A history of these times would be incomplete without reference to ‘Buckshot’, my wee runt of a fake corgi who integrated easily into country life. He often expressed his masculinity and was regularly caught and returned to me by either Owen Legallee or Basil Green. Bucky was truly delusional, thinking he was the ‘King Dog’ of the Heights. One of his favourite activities was hanging around the door at the Big “V” where he usually got lucky and was favoured with a treat. Or perhaps he would just sit in the centre of the corner stopping traffic in all directions. To this day, I still see dogs with very Bucky-like characteristics around the village. Who knows!
Music on the go. No wonder old-timers scratched their heads about the Cantina crowd.
There are many more stories from that time, some of which have been greatly mythologized over the years - the free plane rides over the Heights courtesy of Inky Kneeland, our beloved postmaster; the raising and killing of the pigs; the Cantina dinner with Cat Stevens, the “dynamite in the firewood incident” - just to mention a few. These will be saved for a future instalment. All to say, the Cantina days evolved and are affectionately remembered by many still living in the community or abroad in many countries.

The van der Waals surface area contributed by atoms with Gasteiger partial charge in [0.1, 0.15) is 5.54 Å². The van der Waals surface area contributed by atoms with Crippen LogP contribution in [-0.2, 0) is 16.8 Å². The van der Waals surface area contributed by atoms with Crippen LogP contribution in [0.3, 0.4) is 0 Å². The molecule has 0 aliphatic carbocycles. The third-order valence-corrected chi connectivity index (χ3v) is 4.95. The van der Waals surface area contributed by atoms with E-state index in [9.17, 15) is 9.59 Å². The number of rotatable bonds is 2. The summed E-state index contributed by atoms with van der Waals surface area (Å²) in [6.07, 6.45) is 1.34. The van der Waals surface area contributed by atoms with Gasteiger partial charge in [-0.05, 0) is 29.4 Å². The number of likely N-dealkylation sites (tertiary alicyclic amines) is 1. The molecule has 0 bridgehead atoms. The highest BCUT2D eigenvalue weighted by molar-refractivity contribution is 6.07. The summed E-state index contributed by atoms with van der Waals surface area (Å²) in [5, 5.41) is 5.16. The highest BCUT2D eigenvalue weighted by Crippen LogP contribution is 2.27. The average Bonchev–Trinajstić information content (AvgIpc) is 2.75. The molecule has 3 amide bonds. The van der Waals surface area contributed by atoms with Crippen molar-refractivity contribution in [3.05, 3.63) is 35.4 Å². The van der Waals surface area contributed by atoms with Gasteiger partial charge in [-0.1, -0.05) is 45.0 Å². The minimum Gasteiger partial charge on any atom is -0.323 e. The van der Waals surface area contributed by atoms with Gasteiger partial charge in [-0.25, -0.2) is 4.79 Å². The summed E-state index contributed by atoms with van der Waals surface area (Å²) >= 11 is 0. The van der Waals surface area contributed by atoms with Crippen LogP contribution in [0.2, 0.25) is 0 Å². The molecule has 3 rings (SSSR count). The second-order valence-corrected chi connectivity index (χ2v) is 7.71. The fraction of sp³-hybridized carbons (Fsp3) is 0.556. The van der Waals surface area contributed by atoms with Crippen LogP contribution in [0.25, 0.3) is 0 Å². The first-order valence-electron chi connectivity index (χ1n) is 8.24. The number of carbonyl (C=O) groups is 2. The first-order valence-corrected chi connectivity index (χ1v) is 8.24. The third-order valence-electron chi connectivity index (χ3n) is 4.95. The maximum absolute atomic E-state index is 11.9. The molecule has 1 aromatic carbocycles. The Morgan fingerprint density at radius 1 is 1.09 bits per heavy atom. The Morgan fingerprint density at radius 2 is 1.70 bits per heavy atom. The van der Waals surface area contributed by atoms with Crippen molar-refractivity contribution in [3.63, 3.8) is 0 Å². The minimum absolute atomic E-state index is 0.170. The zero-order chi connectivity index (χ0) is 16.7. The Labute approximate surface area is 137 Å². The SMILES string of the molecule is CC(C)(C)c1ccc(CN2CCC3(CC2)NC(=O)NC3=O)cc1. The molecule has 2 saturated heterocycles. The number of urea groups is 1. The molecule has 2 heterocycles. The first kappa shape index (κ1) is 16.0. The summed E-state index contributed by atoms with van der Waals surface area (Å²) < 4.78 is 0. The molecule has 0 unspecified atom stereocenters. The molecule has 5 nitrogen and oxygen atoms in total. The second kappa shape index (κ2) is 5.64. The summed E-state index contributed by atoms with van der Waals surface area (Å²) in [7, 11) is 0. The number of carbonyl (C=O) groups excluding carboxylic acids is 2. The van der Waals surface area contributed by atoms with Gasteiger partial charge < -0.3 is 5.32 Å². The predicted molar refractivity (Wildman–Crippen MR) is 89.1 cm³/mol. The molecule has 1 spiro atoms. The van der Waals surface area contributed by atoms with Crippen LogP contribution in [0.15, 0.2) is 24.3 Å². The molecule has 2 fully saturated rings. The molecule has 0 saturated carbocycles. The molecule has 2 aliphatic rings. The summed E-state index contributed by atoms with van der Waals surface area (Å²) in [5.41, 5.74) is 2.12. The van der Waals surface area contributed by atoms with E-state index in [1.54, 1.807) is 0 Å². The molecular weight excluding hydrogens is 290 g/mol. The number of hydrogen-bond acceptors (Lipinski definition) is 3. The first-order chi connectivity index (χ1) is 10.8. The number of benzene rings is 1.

Ed note: Although the Cantina is long gone, Penny Rose is still here and has continued with her efforts to bring live music and theatre to Morin Heights. The Joyful Noise Choir, Theatre Morin Heights, the Centaur Group, Shakespeare In The Park, the Wild Roots Festival and her own personal house concert evenings and parties with music have all grown out of the fertile ground provided by the Cantina.
At right, Penny Rose, at home on Vivaldi with husband David Hodgson and Bollywood, 2010. Click below to hear Penny talk about the Cantina.